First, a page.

Future City: Smart Home Combo

smart home combo

Smart home startup SmartRent has made another big purchase — its second so far this year — buying maintenance software and resident services company SightPlan for $135 million in cash.

SightPlan, based in Orlando, Florida, has been around since 2013 but has struggled to scale. The company has approximately 6,000 properties under management, primarily multi-family properties.

“SightPlan was at a crossroads in its evolution, deciding between raising additional capital or partnering with a complementary provider of real estate business software,” said SightPlan President Joseph Westlake.

SmartRent, which went public via a SPAC merger last summer, expects the deal to add $10 million in revenue in 2022.

“Where their pipeline is today and where they are in portfolio conversion, we feel very good about that,” said Lucas Haldeman, founder and CEO of SmartRent. The real deal.

The acquisition follows SmartRent’s purchase of rival iQuue for an undisclosed price in January. There are no planned layoffs and SightPlan will continue to operate out of Orlando.

knock out

Knock, a proptech that helps people buy new homes before selling old ones, laid off nearly half of its staff and scrapped plans to go public, citing a deflated SPAC market.

Chief executive Sean Black said the pandemic and Zillow’s surprising departure from the iBuying business has also dampened the company’s public markets ambitions. Knock launched as a somewhat traditional iBuyer in 2015 before branching out to its Home Swap program.

New York-based Knock executed another round of private funding instead, raising $70m in equity and $150 in debt funding – a big step up from the $400m to $500m dollars it had once hoped to raise in an IPO. Limited funding contributed to layoffs.

“The company is doing well, but … there’s no IPO market right now,” Black said, according to Bloomberg. “It feels like money has become very scarce and very expensive.”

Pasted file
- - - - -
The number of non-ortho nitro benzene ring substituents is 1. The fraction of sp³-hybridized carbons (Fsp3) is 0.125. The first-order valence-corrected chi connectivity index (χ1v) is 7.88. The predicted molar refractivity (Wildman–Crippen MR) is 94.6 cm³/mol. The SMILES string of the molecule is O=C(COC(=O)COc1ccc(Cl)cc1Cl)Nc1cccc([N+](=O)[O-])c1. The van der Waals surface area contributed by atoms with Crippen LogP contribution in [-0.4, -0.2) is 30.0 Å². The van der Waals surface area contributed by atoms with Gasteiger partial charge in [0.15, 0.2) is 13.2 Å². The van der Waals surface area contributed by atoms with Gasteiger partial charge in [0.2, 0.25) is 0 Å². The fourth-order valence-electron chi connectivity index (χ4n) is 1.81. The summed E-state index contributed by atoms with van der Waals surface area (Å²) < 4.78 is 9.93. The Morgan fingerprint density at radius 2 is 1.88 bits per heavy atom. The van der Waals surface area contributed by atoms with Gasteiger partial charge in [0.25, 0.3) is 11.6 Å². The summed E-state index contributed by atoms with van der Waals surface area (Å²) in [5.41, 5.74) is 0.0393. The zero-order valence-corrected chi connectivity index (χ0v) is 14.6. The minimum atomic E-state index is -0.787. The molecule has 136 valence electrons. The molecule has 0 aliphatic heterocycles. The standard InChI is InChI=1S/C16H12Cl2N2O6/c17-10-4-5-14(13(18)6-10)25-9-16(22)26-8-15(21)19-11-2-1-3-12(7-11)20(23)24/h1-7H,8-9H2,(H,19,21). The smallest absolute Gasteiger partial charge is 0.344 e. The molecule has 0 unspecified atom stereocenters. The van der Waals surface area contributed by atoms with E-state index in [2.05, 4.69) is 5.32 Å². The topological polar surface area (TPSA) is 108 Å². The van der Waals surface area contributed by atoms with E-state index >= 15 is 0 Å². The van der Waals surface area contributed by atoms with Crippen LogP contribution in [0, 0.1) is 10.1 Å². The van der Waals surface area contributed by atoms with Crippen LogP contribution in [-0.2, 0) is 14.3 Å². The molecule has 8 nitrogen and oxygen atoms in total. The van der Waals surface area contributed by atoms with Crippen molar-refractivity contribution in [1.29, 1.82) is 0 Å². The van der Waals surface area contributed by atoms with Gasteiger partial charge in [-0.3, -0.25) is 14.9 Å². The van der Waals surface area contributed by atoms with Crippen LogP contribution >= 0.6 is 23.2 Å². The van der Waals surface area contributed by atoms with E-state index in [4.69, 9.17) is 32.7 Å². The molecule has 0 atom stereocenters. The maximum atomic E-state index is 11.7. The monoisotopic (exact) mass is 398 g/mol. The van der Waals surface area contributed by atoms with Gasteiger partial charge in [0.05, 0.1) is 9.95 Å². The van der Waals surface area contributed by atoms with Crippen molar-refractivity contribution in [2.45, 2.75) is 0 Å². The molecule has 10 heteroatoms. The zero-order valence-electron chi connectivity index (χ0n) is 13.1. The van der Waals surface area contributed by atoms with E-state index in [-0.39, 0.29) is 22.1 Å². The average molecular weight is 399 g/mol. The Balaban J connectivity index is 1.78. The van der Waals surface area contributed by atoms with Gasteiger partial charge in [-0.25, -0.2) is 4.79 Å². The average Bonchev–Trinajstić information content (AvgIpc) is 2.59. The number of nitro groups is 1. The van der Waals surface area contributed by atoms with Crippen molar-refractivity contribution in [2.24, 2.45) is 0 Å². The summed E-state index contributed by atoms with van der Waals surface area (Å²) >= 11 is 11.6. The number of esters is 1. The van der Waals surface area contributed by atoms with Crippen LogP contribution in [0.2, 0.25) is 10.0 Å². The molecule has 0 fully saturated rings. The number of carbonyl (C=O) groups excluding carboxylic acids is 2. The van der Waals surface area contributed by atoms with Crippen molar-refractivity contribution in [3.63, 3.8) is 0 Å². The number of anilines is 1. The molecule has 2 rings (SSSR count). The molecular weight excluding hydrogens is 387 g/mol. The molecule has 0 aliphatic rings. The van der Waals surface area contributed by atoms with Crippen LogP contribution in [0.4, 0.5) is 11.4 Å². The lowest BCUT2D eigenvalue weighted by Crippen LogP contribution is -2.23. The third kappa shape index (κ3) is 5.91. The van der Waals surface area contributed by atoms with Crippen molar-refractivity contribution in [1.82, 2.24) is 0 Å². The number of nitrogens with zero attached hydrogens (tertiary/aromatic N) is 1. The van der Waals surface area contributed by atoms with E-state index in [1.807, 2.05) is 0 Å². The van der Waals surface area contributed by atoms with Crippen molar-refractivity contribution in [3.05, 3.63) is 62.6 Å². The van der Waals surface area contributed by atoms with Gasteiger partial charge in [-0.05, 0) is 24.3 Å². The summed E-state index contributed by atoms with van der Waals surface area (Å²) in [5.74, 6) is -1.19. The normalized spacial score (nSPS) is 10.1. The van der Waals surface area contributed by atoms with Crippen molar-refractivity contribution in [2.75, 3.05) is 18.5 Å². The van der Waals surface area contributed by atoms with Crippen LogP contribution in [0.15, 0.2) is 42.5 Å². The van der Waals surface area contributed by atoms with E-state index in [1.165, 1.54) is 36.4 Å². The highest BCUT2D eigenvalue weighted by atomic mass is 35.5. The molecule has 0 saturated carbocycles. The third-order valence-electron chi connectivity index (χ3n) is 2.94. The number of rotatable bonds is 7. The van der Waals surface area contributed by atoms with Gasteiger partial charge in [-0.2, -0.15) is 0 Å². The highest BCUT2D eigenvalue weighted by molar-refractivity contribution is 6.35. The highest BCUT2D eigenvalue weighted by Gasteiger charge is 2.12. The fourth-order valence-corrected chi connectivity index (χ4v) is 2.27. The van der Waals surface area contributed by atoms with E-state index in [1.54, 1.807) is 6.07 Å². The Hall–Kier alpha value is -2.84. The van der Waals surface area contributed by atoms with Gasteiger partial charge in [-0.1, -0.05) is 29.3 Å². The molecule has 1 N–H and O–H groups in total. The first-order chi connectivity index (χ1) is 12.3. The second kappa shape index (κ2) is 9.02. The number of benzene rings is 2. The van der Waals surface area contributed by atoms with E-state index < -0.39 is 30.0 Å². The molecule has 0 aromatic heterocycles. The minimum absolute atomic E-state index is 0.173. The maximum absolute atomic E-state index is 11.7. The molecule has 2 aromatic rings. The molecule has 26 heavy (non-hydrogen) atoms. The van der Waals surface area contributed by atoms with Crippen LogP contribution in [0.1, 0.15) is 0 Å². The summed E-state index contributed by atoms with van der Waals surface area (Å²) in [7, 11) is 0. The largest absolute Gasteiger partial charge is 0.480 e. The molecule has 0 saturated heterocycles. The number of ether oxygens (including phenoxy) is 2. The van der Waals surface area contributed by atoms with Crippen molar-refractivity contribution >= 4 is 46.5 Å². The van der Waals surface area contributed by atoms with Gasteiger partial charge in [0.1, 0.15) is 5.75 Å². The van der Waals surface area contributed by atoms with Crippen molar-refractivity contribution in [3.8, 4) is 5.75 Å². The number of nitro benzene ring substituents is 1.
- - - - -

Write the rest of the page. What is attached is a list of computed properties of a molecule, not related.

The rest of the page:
By March 2021, Knock had raised $600 million in debt and equity. It hopes to be profitable by the end of the year, Black told the publication.

“We feel like we’re in the early stages of a big disruption.”

Jenny Wong, Tishman Speyer


Digital mortgage lender Tomo is growing even as its competition, rattled by rising interest rates, shrinks. The Stamford, Connecticut-based startup raised $40 million in a Series A round and moved to Michigan and Ohio.

Tomo, co-founded in 2020 by former Zillow executives Greg Schwartz and Carey Armstrong, said it more than doubled its valuation to $640 million thanks to the fundraising. Series A follows a two-part $70 million seed round in late 2020.

The startup, which now operates in about a third of the United States, seeks to differentiate itself in a crowded field by focusing solely on mortgage purchases, promising on-time loan closings and cultivating an “e- trade” for his client. , Schwartz said.

“It’s a tough neighborhood, with sharp elbows,” Schwartz said. “At the end of the day, we focus on speed, cost and experience.”

The increase brings its total equity funding to $110 million.


Proptech’s “Investor Confidence” stood at 9.3 out of 10 at the end of 2021, an all-time high.

Backup Interrupt

Tishman Speyer, a years-long investor in real estate tech, has raised $100 million for his first proptech fund.

The Tishman Speyer Proptech Venture Fund will target start-ups with “proven technologies and disruptive business models,” the company said. Demand from Tishman’s own investor base prompted its launch, said Jenny Wong, who runs the company’s proptech platform.

“Real estate isn’t generally considered to be on the cutting edge of innovation,” Wong said. “But we feel like we’re in the early stages of a big disruption. And the industry itself is accelerating its adoption of the technology.

The company has secured major commitments from the National Pension Service of Korea – the third largest public pension fund in the world – and the Investment Management Corporation of Ontario, or IMCO. Tishman plans to raise $150 million in total for the fund.

small bytes

• PropertyGuru, a Singapore-based online real estate marketplace, debuted on the New York Stock Exchange after shareholders approved its merger with SPAC Bridgetown 2, a blank check company sponsored by billionaires Richard Li and Peter Thiel.

• EarnUp, a fintech that offers payment and data solutions for the mortgage industry, raised $31 million in Series C funding.

• Seeking to expand overseas, Mastt, a construction technology start-up that helps owners manage large capital and infrastructure projects, raised $9.5 million in seed funding.

• Haystacks.AI, a real estate intelligence platform that incorporates alternative insights such as sentiment data, raised an additional $3 million, bringing its total seed funding to $8 million. New investors included RRE Ventures, Assurant Ventures and Preface Ventures.

• Lettey, a mobile home rental marketplace, has launched its app – the first platform of its kind to integrate “social proof” into the search process, according to the company.

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